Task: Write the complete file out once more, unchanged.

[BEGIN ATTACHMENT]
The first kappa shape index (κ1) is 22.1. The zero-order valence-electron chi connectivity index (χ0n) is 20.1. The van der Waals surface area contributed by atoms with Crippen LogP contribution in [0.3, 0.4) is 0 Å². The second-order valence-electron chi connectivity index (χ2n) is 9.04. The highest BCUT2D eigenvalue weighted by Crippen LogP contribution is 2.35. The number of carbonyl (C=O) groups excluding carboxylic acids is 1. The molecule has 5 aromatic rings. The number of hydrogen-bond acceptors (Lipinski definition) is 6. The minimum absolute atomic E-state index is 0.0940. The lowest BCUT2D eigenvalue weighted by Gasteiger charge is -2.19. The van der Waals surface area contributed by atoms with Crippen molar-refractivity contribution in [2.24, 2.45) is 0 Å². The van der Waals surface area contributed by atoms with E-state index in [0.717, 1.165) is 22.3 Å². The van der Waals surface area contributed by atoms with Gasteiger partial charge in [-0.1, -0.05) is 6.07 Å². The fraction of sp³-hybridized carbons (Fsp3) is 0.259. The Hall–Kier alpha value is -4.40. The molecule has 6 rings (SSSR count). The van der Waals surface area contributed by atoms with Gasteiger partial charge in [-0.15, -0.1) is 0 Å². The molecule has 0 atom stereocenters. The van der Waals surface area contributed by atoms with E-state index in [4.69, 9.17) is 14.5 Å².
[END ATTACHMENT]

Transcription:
The first kappa shape index (κ1) is 22.1. The zero-order valence-electron chi connectivity index (χ0n) is 20.1. The van der Waals surface area contributed by atoms with Crippen LogP contribution in [0.3, 0.4) is 0 Å². The second-order valence-electron chi connectivity index (χ2n) is 9.04. The highest BCUT2D eigenvalue weighted by Crippen LogP contribution is 2.35. The number of carbonyl (C=O) groups excluding carboxylic acids is 1. The molecule has 5 aromatic rings. The number of hydrogen-bond acceptors (Lipinski definition) is 6. The minimum absolute atomic E-state index is 0.0940. The lowest BCUT2D eigenvalue weighted by Gasteiger charge is -2.19. The van der Waals surface area contributed by atoms with Crippen molar-refractivity contribution in [2.24, 2.45) is 0 Å². The van der Waals surface area contributed by atoms with E-state index in [0.717, 1.165) is 22.3 Å². The van der Waals surface area contributed by atoms with Gasteiger partial charge in [-0.1, -0.05) is 6.07 Å². The fraction of sp³-hybridized carbons (Fsp3) is 0.259. The Hall–Kier alpha value is -4.40. The molecule has 6 rings (SSSR count). The van der Waals surface area contributed by atoms with Gasteiger partial charge in [-0.15, -0.1) is 0 Å². The molecule has 0 atom stereocenters. The van der Waals surface area contributed by atoms with E-state index in [4.69, 9.17) is 14.5 Å².